How to Identify Spider Egg Sacks

carolina wolf spider image by Kurt Anderson from

Spiders are nature’s way of keeping down the insect population. The spiders eat insects like mosquitoes and other bugs. However, the spiders do not always remain outside in the garden doing their jobs. Finding a spider’s egg sack in your home can be a little surprising. Most spiders are harmless and do not bite people, but spiders like the black widow and brown recluse are poisonous to humans and animals. Knowing what type of spider eggs they are will help you decide how to deal with them.

Check your house for spider webs or egg sacks. Egg sacks are small pouches that may contain hundreds of tiny eggs. These sacks are covered by a thin layer of silk and attached to a hard surface for support. When the eggs hatch, the tiny spiders will emerge and leave the nest area in search of food.

Look in dark, damp areas such as basements and cellars. Spiders often choose to make their home in isolated areas where their webs will not be disturbed. The egg sacks may be sheltered in an area of the web or left by itself. If the egg sack is in a web, then the mother spider will be close by to keep an eye her young.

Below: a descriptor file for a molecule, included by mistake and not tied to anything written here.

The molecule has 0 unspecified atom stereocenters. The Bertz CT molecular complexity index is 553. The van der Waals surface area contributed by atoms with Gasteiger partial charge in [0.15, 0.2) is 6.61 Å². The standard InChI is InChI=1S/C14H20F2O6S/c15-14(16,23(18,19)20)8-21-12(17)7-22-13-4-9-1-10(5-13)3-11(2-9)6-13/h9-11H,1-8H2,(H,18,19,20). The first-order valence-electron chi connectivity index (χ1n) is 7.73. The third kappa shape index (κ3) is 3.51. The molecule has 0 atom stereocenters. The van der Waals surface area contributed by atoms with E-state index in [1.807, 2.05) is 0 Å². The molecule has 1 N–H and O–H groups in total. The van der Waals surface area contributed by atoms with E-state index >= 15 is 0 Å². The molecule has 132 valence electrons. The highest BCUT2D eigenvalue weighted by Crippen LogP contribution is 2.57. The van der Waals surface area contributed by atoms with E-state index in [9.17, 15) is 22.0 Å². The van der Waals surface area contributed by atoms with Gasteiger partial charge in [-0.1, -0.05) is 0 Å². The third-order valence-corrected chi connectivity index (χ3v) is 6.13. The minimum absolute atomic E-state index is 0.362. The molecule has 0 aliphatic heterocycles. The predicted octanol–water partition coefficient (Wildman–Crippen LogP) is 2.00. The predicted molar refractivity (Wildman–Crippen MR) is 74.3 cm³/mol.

Check garden sheds and outdoor structures for webs. Garden spiders are beneficial to the environment as they keep down the garden pests that would otherwise ruin plants.

Exam the webs to identify the type of spider that made the web. Black widow spider’s webs are made haphazardly with no design or pattern and the egg sacks appear as small round sacs attached to the web. The more elaborate webs with designs typically belong to house or garden spiders. Wolf Spiders carry their egg sacks on the underside of their abdomen and when the eggs hatch, the mother carries them on her back for safety.

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